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How do you know when management is the wrong path for one of your team members?

At a former organization, there was an era where a lot of ICs were promoted to managers. It was one of the darker periods at that company because all of the people that were good ICs assumed their skills would translate to being managers. But what really happened was that it created a whole layer of micromanagers. It took a lot of training to correct that. We had to tell them, “Your success comes from your direct reports now. You don't tell them what to do. You just need to get them to that level." If someone says, "I want to be in management" during an interview, I'll ask them to explain why. And if they say, "I just like motivating people,” or, “I like developing people and seeing them grow," then I know their expectations are well-aligned. There are a million other reasons why people think being a manager would be great, and if they bring up one of those reasons I know their expectations are totally wrong from the beginning.

Anonymous Author
At a former organization, there was an era where a lot of ICs were promoted to managers. It was one of the darker periods at that company because all of the people that were good ICs assumed their skills would translate to being managers. But what really happened was that it created a whole layer of micromanagers. It took a lot of training to correct that. We had to tell them, “Your success comes from your direct reports now. You don't tell them what to do. You just need to get them to that level." If someone says, "I want to be in management" during an interview, I'll ask them to explain why. And if they say, "I just like motivating people,” or, “I like developing people and seeing them grow," then I know their expectations are well-aligned. There are a million other reasons why people think being a manager would be great, and if they bring up one of those reasons I know their expectations are totally wrong from the beginning.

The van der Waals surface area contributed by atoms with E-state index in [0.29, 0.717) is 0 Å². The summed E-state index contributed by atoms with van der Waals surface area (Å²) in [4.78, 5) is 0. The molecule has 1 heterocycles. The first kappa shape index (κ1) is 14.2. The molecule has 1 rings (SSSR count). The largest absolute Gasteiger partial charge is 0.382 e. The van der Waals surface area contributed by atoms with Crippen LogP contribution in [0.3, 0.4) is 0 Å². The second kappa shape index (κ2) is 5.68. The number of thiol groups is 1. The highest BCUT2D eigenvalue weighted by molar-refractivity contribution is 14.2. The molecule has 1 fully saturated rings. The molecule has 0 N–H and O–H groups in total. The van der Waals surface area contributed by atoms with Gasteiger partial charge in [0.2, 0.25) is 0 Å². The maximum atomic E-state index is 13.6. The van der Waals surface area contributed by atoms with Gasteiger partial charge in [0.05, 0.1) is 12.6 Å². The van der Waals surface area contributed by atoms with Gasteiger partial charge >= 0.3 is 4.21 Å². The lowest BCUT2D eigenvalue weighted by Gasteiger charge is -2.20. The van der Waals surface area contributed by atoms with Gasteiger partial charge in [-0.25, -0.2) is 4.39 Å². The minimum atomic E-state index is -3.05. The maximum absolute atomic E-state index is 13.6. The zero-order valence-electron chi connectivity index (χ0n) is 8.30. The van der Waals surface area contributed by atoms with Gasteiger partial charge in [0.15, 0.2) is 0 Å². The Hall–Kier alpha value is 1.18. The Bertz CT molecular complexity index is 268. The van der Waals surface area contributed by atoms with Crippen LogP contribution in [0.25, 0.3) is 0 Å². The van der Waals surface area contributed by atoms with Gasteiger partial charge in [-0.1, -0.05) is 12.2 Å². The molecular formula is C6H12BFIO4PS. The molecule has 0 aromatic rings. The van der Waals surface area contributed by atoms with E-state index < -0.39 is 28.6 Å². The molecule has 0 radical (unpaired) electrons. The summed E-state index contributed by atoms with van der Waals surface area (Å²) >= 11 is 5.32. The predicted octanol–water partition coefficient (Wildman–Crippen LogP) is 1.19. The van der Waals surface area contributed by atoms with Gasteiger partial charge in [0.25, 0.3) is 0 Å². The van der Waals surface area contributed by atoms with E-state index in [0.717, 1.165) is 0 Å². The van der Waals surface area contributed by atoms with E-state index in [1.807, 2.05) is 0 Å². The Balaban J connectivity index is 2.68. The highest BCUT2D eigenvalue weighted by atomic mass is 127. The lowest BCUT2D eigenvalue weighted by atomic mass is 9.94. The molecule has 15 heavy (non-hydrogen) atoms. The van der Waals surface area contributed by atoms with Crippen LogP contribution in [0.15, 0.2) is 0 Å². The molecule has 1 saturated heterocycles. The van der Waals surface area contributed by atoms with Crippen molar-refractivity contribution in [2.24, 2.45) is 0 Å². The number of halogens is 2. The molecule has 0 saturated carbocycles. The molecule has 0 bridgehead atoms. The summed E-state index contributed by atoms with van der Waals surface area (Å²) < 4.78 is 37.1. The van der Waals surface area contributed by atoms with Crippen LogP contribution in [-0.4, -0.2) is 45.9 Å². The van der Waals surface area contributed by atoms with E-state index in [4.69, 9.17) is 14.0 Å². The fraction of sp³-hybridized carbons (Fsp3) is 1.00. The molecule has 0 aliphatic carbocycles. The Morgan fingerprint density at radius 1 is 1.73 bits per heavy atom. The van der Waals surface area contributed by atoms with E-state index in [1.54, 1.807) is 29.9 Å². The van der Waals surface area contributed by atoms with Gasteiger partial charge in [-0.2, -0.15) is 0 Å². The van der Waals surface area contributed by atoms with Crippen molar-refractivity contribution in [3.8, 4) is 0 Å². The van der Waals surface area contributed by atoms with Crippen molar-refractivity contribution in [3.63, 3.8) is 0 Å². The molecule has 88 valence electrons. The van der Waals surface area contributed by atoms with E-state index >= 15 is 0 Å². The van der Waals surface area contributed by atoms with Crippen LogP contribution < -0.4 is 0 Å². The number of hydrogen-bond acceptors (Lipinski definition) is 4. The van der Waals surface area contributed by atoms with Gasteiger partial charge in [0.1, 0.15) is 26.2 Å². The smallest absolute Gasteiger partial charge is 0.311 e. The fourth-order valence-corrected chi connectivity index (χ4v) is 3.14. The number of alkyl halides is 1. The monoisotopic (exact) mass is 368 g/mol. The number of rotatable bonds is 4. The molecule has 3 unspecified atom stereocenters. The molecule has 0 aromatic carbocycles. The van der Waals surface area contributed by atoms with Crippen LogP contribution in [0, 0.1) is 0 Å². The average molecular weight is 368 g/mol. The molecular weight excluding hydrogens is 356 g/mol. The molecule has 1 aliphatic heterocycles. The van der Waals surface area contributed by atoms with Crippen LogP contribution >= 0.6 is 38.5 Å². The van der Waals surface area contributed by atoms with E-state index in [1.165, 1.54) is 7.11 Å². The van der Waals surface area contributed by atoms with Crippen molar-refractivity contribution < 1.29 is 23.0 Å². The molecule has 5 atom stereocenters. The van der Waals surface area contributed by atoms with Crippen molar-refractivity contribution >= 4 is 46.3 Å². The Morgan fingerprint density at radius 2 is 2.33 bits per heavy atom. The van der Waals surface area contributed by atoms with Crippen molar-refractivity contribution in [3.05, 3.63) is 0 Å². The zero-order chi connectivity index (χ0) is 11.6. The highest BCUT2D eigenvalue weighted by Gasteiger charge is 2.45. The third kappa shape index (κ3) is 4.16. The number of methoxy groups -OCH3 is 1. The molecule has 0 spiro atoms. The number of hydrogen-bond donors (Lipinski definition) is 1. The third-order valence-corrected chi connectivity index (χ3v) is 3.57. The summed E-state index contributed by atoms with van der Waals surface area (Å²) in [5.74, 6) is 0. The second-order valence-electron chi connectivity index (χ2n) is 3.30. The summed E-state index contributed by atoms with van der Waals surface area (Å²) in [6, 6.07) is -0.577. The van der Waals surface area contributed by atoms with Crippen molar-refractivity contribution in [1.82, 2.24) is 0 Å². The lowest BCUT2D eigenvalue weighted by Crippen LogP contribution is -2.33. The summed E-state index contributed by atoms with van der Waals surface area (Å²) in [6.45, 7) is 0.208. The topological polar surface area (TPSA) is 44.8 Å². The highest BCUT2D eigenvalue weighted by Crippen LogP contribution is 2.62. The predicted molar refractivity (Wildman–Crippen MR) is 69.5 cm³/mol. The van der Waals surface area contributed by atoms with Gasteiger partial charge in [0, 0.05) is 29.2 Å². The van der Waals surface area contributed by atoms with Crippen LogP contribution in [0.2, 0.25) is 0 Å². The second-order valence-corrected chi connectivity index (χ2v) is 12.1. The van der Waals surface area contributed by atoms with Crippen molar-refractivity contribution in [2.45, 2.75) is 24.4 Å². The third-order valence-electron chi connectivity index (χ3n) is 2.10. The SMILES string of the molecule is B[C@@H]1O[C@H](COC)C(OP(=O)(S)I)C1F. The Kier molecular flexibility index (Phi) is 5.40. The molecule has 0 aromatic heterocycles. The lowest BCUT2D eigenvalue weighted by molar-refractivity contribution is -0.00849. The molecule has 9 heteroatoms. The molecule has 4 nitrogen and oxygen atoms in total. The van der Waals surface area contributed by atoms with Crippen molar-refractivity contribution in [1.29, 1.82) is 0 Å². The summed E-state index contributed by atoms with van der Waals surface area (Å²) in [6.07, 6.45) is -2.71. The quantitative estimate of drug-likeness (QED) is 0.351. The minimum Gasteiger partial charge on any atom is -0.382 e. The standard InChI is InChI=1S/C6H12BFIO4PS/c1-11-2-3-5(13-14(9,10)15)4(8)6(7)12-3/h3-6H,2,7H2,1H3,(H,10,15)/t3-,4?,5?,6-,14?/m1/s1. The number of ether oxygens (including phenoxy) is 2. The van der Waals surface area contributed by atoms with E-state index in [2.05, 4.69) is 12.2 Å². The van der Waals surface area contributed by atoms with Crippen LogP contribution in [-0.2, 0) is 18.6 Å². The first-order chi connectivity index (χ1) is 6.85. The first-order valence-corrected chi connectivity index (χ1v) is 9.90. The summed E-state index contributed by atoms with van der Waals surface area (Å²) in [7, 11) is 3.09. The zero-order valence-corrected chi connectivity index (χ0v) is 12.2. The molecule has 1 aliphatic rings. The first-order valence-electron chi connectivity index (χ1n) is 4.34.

3 upvotes
Anonymous Author
At a past company, we would have an annual career development conversation with all of our employees that was asynchronous to the performance review. We would ask them to designate their short-term and long-term goals. In the short-term, everybody wanted to get an additional technical certification and in the long-term, they all wanted to become vice presidents or CIOs. In a big company, one of the best practices is to push cost account management down to the lowest levels of the organization, because they know that they can count the pennies better than senior management can. So we’d go to these people who wanted to be in leadership roles and say, "We want you to be a cost account manager." And the amusing thing was that they’d often reply with, "I can't handle that. I'm too busy and that's a waste of my time, so go find somebody else." Many people who say they want this people responsibility and budgeting responsibility are not prepared to invest the sweat equity to do so.
1 upvotes
Anonymous Author
I recommend looking up the Peter Principle: "... the tendency in most organizational hierarchies, such as that of a corporation, is for every employee to rise in the hierarchy through promotion until they reach a level of respective incompetence" My perspective (as a long-term independent contributor) - many assume that a managerial role is the only way to progress their career. And unfortunately, it is true in many companies, where a mediocre manager is more valued than an excellent IC.
1 upvotes